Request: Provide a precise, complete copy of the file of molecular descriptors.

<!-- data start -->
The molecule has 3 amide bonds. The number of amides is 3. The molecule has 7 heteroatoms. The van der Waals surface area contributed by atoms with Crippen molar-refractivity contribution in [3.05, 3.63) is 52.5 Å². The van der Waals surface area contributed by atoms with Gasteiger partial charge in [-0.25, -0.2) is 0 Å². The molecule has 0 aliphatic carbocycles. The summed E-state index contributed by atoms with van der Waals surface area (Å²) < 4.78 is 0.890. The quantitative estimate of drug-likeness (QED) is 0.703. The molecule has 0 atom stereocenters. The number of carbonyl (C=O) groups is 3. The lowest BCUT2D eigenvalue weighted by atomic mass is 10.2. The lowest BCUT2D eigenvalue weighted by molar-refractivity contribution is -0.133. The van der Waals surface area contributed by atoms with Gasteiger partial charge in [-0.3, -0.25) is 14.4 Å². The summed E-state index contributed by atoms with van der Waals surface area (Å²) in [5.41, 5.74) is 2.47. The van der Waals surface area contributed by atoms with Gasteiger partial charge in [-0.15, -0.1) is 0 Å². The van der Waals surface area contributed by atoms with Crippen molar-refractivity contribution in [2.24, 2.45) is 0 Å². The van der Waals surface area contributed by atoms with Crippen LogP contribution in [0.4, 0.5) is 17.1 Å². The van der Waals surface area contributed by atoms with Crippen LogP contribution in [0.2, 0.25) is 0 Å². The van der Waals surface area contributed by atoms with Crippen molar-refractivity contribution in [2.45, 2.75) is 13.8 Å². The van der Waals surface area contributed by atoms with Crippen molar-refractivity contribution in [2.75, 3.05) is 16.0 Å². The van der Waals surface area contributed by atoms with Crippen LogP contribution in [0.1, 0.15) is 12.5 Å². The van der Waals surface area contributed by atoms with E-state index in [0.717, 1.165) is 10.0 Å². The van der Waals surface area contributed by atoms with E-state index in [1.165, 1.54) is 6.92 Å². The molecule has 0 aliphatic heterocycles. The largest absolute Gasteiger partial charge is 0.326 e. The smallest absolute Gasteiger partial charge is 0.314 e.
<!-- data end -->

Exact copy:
The molecule has 3 amide bonds. The number of amides is 3. The molecule has 7 heteroatoms. The van der Waals surface area contributed by atoms with Crippen molar-refractivity contribution in [3.05, 3.63) is 52.5 Å². The van der Waals surface area contributed by atoms with Gasteiger partial charge in [-0.25, -0.2) is 0 Å². The molecule has 0 aliphatic carbocycles. The summed E-state index contributed by atoms with van der Waals surface area (Å²) < 4.78 is 0.890. The quantitative estimate of drug-likeness (QED) is 0.703. The molecule has 0 atom stereocenters. The number of carbonyl (C=O) groups is 3. The lowest BCUT2D eigenvalue weighted by atomic mass is 10.2. The lowest BCUT2D eigenvalue weighted by molar-refractivity contribution is -0.133. The van der Waals surface area contributed by atoms with Gasteiger partial charge in [-0.3, -0.25) is 14.4 Å². The summed E-state index contributed by atoms with van der Waals surface area (Å²) in [5.41, 5.74) is 2.47. The van der Waals surface area contributed by atoms with Gasteiger partial charge in [-0.15, -0.1) is 0 Å². The van der Waals surface area contributed by atoms with Crippen molar-refractivity contribution in [2.24, 2.45) is 0 Å². The van der Waals surface area contributed by atoms with Crippen LogP contribution in [0.4, 0.5) is 17.1 Å². The van der Waals surface area contributed by atoms with Crippen LogP contribution in [0.2, 0.25) is 0 Å². The van der Waals surface area contributed by atoms with Crippen molar-refractivity contribution in [2.45, 2.75) is 13.8 Å². The van der Waals surface area contributed by atoms with Crippen molar-refractivity contribution in [2.75, 3.05) is 16.0 Å². The van der Waals surface area contributed by atoms with Crippen LogP contribution in [0.1, 0.15) is 12.5 Å². The van der Waals surface area contributed by atoms with E-state index in [0.717, 1.165) is 10.0 Å². The van der Waals surface area contributed by atoms with E-state index in [1.165, 1.54) is 6.92 Å². The molecule has 0 aliphatic heterocycles. The largest absolute Gasteiger partial charge is 0.326 e. The smallest absolute Gasteiger partial charge is 0.314 e.